The week: A second private border?

Capital weekly

The week: A second private border?

A private Schengen, Elections loom again, How hard is it to buy trains

Capital weekly

© Capital weekly

Pencho Milkov is not the worst mayor in the country. There are definitely worse than him, yet the Mayor of Ruse suffers from a very widespread weakness around here - he easily backtracks on his promises and masks his true intentions with good words.

Back in 2022, Milkov said his Danube municipality planned to deal with a huge problem afflicting it: the influx of heavy trucks, lining up the streets of Ruse, waiting to pass through the nearby border with Romania. They planned to build a huge parking lot, so that the TIRs can wait there instead of blocking the roads. "This is an opportunity for years ahead. The procedure is fair and free," said the mayor at the time.

Journalists, being the cynics they are, immediately sensed foul play. They had reasons to: there was already a model like this, working on another border - the Turkish one. It was the perfect example of how one company with the right owners can totally privatize what's basically a state responsibility - to provide a parking space and control the flow of traffic through the border checks. Together with the food health checks the company was doing, another one with connections to the same shady owners was operating a brand new parking lot (and a casino).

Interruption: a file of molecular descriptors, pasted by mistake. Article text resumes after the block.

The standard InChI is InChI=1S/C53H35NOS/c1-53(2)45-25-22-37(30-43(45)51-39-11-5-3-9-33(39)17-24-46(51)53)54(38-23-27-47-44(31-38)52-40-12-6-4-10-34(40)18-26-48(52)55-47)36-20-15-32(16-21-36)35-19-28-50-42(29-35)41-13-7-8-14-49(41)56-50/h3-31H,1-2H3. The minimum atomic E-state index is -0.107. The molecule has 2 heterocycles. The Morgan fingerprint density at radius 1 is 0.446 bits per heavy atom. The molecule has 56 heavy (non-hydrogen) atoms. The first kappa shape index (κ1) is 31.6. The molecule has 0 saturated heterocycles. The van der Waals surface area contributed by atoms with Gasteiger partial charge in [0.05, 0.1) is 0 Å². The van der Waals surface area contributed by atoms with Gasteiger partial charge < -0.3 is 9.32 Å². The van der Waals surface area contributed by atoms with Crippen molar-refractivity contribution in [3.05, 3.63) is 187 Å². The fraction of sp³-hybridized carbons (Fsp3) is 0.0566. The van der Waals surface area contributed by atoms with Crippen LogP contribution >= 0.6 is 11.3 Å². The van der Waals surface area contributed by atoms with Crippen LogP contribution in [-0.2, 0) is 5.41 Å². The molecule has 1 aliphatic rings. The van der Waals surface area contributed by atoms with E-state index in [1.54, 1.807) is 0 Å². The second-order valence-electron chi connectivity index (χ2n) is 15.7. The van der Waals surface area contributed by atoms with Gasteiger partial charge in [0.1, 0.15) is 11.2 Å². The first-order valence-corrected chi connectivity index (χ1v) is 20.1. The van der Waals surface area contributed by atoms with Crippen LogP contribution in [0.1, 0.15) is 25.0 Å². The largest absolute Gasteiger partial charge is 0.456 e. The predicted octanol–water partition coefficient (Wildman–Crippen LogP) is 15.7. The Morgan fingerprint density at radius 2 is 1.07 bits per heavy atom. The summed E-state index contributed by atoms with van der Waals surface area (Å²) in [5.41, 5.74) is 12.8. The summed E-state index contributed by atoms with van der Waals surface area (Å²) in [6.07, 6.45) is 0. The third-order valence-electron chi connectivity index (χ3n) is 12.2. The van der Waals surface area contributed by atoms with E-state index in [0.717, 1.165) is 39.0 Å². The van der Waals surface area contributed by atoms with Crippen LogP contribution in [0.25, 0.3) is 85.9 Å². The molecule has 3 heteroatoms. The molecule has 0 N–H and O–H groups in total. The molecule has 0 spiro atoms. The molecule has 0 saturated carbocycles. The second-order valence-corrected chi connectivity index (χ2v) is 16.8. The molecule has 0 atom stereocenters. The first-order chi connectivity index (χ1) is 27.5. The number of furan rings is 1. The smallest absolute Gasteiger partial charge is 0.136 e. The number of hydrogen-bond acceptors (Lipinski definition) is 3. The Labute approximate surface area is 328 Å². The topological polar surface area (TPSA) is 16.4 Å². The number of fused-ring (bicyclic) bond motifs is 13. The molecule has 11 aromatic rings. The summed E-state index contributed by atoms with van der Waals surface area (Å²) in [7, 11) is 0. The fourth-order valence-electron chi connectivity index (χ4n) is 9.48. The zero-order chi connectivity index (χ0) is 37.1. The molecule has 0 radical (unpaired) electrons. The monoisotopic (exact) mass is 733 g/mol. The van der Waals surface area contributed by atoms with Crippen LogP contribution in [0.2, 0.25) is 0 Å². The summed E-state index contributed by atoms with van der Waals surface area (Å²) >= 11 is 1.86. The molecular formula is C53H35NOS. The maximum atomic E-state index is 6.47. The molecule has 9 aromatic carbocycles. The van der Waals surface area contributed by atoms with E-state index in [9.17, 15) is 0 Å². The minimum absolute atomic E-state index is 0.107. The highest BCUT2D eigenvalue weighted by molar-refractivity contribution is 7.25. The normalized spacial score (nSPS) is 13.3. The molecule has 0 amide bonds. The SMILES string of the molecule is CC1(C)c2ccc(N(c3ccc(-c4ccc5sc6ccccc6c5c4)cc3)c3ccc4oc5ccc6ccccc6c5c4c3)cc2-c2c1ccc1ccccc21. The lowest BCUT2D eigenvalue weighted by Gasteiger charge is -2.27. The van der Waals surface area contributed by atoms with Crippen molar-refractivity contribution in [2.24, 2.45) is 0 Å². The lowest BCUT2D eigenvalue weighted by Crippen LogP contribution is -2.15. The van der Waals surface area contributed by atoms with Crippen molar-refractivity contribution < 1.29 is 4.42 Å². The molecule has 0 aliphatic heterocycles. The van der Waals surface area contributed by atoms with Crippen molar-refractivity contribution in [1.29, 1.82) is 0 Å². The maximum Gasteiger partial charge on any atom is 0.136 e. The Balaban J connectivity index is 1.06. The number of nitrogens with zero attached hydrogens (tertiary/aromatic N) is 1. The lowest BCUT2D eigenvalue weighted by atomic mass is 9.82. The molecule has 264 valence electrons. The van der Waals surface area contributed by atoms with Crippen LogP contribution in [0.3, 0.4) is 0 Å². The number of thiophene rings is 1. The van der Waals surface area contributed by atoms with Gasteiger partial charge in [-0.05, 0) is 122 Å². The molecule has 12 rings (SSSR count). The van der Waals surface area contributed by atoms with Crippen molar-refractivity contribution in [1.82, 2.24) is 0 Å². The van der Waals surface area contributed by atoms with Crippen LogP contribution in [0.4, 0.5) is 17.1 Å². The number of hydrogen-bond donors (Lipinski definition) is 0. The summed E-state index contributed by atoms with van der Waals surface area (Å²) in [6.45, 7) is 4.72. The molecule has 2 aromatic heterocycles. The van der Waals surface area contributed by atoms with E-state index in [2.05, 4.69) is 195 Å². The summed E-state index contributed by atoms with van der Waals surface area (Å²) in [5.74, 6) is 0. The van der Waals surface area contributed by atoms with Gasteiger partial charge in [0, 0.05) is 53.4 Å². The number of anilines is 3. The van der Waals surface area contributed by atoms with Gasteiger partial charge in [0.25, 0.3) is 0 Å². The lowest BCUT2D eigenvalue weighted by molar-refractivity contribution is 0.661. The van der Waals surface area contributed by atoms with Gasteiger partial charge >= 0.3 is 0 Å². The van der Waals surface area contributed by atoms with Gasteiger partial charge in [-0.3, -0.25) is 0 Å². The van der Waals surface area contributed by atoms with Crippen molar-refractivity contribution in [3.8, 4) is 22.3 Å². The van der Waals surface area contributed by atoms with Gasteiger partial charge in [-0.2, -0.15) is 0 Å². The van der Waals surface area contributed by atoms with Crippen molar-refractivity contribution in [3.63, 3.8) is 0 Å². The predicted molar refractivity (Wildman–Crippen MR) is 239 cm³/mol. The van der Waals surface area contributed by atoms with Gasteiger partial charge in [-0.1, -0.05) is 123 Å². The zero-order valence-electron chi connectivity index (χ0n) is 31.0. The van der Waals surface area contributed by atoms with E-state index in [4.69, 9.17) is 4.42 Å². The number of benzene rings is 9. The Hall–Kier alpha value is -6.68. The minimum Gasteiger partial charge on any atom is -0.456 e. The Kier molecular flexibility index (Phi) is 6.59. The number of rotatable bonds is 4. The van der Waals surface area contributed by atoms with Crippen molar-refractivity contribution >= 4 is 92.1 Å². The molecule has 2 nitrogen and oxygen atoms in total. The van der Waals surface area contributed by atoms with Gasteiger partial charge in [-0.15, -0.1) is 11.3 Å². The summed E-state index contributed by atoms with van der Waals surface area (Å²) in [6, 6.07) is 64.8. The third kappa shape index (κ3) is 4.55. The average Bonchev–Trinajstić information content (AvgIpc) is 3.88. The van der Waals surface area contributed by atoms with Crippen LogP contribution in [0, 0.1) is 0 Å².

Nothing like this will happen, stated Ruse municipality. What's more, in a reply to Capital Weekly back at the time, it said it planned to build a second parking lot, just to safeguard competition.

You've probably guessed where all this is heading. A new company "TIR Parking Ruse", registered days before the procedure, won the procurement, with an 18.2 million levs bid. Months later, new partners came in. To cut a very long story short, the newcomers are shell companies, controlled by Emil Harsev and Daniela Lazarova. Harsev has been the face of many financial schemes in the past, part of them connected to the troublesome figure of Hristoforos Amanatidis-Taki (an ex-drug lord who now lives in Dubai).He's also partner with another... person of interest, shall we call him, who controls the Turkish border parking - Razmig Chakaryan-Amy. An Amy-connected company also builds a parking on another border crossing - Lesovo.

The new owners now control the Ruse parking for 30 years. An investigation by the Anti-corruption fund showed that while the parking lot is nominally non-obligatory, the transport companies are coerced to use it through every possible means. This week, the Romanian TIR association announced publicly that its drivers are discriminated against and made to wait days for passing the border, while paying higher fees to the parking. The company, they say, operates the virtual waiting line for the border "as it sees fit". They have notified their government, as well as the European Commission and are now gearing up to fight for Bulgaria to be left outside of Schengen, if it continues to support those practices.